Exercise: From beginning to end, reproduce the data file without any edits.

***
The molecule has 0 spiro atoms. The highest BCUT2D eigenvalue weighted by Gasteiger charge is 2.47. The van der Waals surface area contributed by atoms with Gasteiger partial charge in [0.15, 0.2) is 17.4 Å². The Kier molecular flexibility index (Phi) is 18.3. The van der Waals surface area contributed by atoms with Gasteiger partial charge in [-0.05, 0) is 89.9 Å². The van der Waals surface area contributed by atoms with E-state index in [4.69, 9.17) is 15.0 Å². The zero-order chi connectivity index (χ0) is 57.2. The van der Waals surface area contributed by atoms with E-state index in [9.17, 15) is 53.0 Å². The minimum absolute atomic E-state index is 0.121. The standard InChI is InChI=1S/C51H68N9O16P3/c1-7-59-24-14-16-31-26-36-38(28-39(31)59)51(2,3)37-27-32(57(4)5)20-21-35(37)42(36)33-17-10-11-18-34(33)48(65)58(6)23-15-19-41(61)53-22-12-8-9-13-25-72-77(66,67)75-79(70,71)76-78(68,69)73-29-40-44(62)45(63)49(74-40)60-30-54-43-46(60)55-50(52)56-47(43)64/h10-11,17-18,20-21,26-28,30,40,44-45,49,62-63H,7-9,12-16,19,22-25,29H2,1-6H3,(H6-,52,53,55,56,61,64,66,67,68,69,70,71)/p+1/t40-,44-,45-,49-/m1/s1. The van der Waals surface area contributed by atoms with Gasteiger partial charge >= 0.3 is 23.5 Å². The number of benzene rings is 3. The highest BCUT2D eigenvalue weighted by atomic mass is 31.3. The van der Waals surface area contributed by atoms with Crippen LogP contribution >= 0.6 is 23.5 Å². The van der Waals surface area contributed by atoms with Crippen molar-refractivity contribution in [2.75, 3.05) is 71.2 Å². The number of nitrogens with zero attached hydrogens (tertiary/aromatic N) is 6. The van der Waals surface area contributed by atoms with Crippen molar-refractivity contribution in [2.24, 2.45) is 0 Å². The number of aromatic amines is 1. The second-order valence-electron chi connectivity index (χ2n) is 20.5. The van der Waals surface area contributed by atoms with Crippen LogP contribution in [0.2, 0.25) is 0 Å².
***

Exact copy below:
The molecule has 0 spiro atoms. The highest BCUT2D eigenvalue weighted by Gasteiger charge is 2.47. The van der Waals surface area contributed by atoms with Gasteiger partial charge in [0.15, 0.2) is 17.4 Å². The Kier molecular flexibility index (Phi) is 18.3. The van der Waals surface area contributed by atoms with Gasteiger partial charge in [-0.05, 0) is 89.9 Å². The van der Waals surface area contributed by atoms with E-state index in [4.69, 9.17) is 15.0 Å². The zero-order chi connectivity index (χ0) is 57.2. The van der Waals surface area contributed by atoms with E-state index in [9.17, 15) is 53.0 Å². The minimum absolute atomic E-state index is 0.121. The standard InChI is InChI=1S/C51H68N9O16P3/c1-7-59-24-14-16-31-26-36-38(28-39(31)59)51(2,3)37-27-32(57(4)5)20-21-35(37)42(36)33-17-10-11-18-34(33)48(65)58(6)23-15-19-41(61)53-22-12-8-9-13-25-72-77(66,67)75-79(70,71)76-78(68,69)73-29-40-44(62)45(63)49(74-40)60-30-54-43-46(60)55-50(52)56-47(43)64/h10-11,17-18,20-21,26-28,30,40,44-45,49,62-63H,7-9,12-16,19,22-25,29H2,1-6H3,(H6-,52,53,55,56,61,64,66,67,68,69,70,71)/p+1/t40-,44-,45-,49-/m1/s1. The van der Waals surface area contributed by atoms with Gasteiger partial charge >= 0.3 is 23.5 Å². The number of benzene rings is 3. The highest BCUT2D eigenvalue weighted by atomic mass is 31.3. The van der Waals surface area contributed by atoms with Crippen LogP contribution >= 0.6 is 23.5 Å². The van der Waals surface area contributed by atoms with Crippen molar-refractivity contribution in [2.75, 3.05) is 71.2 Å². The number of nitrogens with zero attached hydrogens (tertiary/aromatic N) is 6. The van der Waals surface area contributed by atoms with Crippen molar-refractivity contribution in [2.24, 2.45) is 0 Å². The number of aromatic amines is 1. The second-order valence-electron chi connectivity index (χ2n) is 20.5. The van der Waals surface area contributed by atoms with Crippen LogP contribution in [0.2, 0.25) is 0 Å².